April 21, 2024

Innovation & Tech Today


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Credit: Dell, Inc.

Tech News to Know This Week: Feb. 7 – 14, 2023

Every day we wake up, drink a cup of coffee, and get ready for work. Following are a handful of stories from around the tech world condensed to fit into a single cup of coffee. These are the things you need to know before you step foot out of your door (or in front of a webcam) and into the real world this morning.

So sit back, grab a cup, and start your morning off right with a few “Quick Bytes” from Innovation & Tech Today.

Chinese Spy Balloon Collects U.S. Nuclear Intelligence

After more than a week floating over the United States, the Air Force finally downed a Chinese balloon that Defense Department officials say was being used for military surveillance. The balloon first entered U.S. airspace over the Aleutian Islands in Alaska, before crossing over British Columbia and then into the lower 48 states. Before an F-22 Raptor took it down with a sidewinder missile off the coast of South Carolina, it lingered over several Air Force Bases (AFB), including: 

  • Malmstrom AFB in Montana, with its 150 intercontinental ballistic missile silos
  • Offutt AFB in Nebraska, home of the U.S. Strategic Command in charge of nuclear forces
  • Whiteman AFB in Missouri, where long-range B-2 bombers are stationed

“It loitered over certain sites. It went left, right. We saw it maneuver inside the jet stream. That’s how it was operating,” A U.S. official, speaking on condition of anonymity, told Reuters. The official reported the balloon had propellers and rudders.

Navy divers are working in shallow waters off of Surfside, South Carolina to recover the debris for intelligence purposes.

Fighting Fire with Soundwaves

In addition to jet engines, researchers are developing the use of low-frequency sound waves to fight fires. The method is chemical- and water-free and offers the possibility of a non-destructive method of structural and wildland fire control. 

The principle behind the technology involves excluding oxygen from the fuel using the mechanical pressure created by bass frequencies between 30 and 60 Hz. 

After failed attempts by the Defense Advanced Research Projects Agency (DRPA) to develop a sonic extinguisher, two students at George Mason University, Seth Robertson and Viet Tran, developed a successful prototype and applied for a patent.

While the prototype is for small fires, potential applications involve the use of speaker equipped drone swarms to attack wildland fires in their incipient stage. Another promising use would be for fires in spacecraft where the lack of gravity can cause dry powder extinguishers to contaminate the entire craft. 

SpinLaunch Wants to Throw Satellites Into Space By 2026

As the demand for orbiting satellites proliferates, the problem of fueled rocket launches poses a growing problem. Solid and liquid rocket propellants are dangerous, expensive, and cause air pollution and ozone depletion.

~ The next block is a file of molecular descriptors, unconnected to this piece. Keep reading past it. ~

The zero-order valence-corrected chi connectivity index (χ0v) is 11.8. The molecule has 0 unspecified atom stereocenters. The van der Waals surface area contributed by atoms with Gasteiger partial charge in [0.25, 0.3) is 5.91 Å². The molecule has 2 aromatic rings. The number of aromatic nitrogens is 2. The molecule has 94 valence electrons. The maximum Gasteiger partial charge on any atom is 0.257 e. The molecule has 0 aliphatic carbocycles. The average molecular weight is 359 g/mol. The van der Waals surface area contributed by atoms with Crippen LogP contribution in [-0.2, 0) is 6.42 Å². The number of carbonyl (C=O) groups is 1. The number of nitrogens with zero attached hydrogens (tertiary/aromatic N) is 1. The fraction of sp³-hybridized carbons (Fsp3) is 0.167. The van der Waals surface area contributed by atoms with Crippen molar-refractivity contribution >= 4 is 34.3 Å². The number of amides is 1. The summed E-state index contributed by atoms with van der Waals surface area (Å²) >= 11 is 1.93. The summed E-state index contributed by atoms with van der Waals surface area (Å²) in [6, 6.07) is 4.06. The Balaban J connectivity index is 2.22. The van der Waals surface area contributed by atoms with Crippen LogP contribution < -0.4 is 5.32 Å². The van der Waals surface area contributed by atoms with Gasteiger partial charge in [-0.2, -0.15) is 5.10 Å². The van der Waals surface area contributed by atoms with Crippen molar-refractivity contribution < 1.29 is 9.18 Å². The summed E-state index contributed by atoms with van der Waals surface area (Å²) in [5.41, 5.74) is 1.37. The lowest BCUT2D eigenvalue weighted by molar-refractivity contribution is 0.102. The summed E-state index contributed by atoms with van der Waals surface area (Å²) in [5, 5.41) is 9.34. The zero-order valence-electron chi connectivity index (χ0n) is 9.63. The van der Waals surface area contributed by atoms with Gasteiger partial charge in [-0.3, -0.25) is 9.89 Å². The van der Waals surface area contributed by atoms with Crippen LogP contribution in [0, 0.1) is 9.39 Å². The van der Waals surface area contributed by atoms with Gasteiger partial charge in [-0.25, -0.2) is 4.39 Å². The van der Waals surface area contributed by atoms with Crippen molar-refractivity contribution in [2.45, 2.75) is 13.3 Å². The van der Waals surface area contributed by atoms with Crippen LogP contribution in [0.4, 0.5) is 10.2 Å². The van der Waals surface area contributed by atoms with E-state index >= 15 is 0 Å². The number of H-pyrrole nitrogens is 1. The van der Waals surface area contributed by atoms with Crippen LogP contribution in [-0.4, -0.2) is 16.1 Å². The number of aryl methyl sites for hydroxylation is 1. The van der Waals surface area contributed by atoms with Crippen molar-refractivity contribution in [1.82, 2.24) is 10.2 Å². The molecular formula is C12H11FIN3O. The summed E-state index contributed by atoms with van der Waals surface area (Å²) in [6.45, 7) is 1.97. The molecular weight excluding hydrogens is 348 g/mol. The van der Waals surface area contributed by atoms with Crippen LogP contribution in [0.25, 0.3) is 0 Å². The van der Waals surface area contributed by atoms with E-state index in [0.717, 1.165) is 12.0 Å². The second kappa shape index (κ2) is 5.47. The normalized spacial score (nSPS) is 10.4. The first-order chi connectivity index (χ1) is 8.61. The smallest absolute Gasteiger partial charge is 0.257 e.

Enter Spinlaunch, a California-based startup that’s building a rotating arm used to fling satellites into orbit. Last September they conducted their 10th successful suborbital launch in less than a year from Spaceport America in New Mexico. They plan to loft small satellites into low-Earth orbit in 2026. 

During the most recent sortie, Spinlauch, for the first time, hosted third-party experiments from NASA, Airbus and Cornell University. 

“Today we have accomplished our tenth test flight and it has proven that it’s a system that is repeatedly reliable,” said SpinLaunch founder and CEO, Jonathan Yaney, in a video shared by the company’s YouTube channel “This is not a rocket and clearly our ability to perform in just eleven months this many tests and have them all function as planned, really is a testament to the nature of our technology.”

More Tech Job Losses as Dell Lays Off 5% of Workforce 

Compounding tech workers’ misery, Dell announced today it’s issuing pink slips to five percent of its employees worldwide. The layoffs will add 6650 workers to the unemployment rolls. 

As is becoming standard industry practice, workers were notified via an email, which was co-signed by CEO Jeff Clarke. Clark said the move was caused by current economic conditions that have seen a steep decline in PC sales. 

“Unfortunately, with changes like this, some members of our team will be leaving the company. There is no tougher decision, but one we had to make for our long-term health and success. Please know we’ll support those impacted as they transition to their next opportunities,” Clarke wrote.

Last Quarter Dell saw a 6% drop in revenue as PC sales plunged for the fourth quarter in a row. Dell, the biggest PC maker, saw the largest loss –  down 37%.

Space Industry Races to Increase Launches & Defense Capabilities

By I&T Today

By I&T Today

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